22. 50 years ago today, I was in Mr. Norris’ Music Class at Christ the King (Marist) High School in Middle Village, Queens, New York when Brother James Damien, the Principal, came on the P.A. with the news that the President had been shot and then later that he had died. This was staggering news for us and for our Catholic school. Few things in my life do I remember as clearly as that moment and the days that followed. I actually watched Jack Ruby gun down Lee Oswald on live TV. I watched the funeral. I watched it all and remember it like yesterday.

    Thanks Dan! Great job!

  23. Thank you Dan ……………The world changed that day.

  24. Our teacher in 6th grade at Coleytown was called out of the room, came back moments later and stood by the door.. head down, shoulders hunched over.. she was red faced. She said Kennedy was shot. She was called back out of the room. Moments later and two women were in the room and stood in front of the class. The loudspeaker came on and our Principal Lynn O’Dell made the announcement that Kennedy had died. We were all in such shock and were silent for a long time.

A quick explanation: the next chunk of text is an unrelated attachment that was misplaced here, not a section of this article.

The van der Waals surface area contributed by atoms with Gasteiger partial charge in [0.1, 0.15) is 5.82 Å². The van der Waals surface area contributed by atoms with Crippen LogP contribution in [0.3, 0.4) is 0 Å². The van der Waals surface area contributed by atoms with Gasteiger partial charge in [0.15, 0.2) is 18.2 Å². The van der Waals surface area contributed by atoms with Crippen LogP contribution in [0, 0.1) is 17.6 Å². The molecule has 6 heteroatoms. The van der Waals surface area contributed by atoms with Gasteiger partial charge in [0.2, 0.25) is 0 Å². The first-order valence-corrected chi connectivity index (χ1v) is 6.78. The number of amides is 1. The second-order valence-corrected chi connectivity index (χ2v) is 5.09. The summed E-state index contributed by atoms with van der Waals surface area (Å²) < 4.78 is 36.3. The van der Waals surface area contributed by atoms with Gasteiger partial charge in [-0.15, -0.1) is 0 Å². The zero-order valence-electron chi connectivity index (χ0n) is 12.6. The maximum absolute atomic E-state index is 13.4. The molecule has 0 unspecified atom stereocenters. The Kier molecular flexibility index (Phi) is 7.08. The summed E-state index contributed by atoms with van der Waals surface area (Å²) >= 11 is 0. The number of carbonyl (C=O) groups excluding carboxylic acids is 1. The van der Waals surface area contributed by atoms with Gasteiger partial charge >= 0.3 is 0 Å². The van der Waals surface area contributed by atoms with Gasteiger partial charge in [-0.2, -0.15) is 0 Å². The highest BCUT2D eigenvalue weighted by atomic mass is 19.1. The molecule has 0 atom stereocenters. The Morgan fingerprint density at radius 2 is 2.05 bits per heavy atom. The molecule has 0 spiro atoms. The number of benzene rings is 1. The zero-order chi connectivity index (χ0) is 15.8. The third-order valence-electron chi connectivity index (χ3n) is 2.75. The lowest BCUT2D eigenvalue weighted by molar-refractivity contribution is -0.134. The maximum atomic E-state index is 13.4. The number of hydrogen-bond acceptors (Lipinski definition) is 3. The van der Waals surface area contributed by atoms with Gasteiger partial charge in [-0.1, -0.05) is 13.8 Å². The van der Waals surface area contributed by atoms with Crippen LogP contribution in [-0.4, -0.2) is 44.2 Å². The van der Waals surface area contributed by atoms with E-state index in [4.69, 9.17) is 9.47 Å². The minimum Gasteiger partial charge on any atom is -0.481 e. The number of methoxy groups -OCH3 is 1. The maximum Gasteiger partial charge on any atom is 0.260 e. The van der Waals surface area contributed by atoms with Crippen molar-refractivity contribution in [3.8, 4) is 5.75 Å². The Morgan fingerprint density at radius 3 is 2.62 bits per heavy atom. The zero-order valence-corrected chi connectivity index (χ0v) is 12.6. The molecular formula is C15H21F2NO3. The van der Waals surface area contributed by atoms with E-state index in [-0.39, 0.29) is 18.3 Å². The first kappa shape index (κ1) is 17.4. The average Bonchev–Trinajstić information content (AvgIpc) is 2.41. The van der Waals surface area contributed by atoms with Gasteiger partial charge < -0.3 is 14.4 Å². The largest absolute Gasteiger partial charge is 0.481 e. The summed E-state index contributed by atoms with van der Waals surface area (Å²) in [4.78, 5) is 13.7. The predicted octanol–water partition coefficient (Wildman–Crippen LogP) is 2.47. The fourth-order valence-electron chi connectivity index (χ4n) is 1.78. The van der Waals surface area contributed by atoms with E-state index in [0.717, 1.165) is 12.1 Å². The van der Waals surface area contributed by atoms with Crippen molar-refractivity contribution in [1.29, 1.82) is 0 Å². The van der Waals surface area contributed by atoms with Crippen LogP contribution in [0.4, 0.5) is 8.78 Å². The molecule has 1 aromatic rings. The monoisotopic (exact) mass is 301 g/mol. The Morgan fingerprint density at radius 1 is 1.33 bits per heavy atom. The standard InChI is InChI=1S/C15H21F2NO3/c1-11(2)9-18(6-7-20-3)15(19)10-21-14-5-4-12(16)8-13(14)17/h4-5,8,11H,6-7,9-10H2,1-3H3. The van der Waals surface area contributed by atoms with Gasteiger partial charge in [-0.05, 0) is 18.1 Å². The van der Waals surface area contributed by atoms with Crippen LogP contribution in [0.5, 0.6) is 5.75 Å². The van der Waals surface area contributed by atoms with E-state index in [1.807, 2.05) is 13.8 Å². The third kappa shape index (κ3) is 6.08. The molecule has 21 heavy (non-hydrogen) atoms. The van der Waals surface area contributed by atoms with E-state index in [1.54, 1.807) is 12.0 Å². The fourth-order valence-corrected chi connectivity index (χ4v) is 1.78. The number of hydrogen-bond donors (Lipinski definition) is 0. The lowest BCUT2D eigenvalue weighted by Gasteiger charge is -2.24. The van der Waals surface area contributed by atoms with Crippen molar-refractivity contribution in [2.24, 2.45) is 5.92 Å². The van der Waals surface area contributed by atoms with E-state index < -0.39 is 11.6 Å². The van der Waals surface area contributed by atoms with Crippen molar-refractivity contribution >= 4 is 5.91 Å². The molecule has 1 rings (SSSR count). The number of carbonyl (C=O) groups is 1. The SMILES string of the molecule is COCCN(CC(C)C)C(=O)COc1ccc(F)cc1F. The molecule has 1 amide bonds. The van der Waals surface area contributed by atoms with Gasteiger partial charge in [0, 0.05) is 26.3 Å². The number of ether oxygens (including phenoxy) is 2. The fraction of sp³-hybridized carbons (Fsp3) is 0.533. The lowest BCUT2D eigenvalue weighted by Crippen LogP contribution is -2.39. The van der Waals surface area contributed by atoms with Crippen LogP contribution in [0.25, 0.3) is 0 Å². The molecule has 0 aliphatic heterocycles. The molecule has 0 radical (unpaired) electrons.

My mom was wailing the next day saying that she knew “they” wouldn’t let a Catholic be president. The entire world stopped and we were all glued to the TV for days. The Oswald murder was dramatic but didn’t overshadow the funeral of JFK. That shot of John John saluting his dad was seared into my memory. When John John died, younger people couldn’t believe all of the fuss, but those of us who mourned the first time, mourned again.. like it was yesterday.

    The nation was obsessed over the assassination for a long time. I think we still are. I had breakfast with a client today who said her first cousin was a nurse in trauma at the Hospital where JFK was brought that day. That woman is now gone but my client said that her cousin recounted that scene was very chaotic and that the staff was kept in the dark about everything. (this isn’t the cousin, but I found it fascinating)

  25. Nancy Hunter Wilson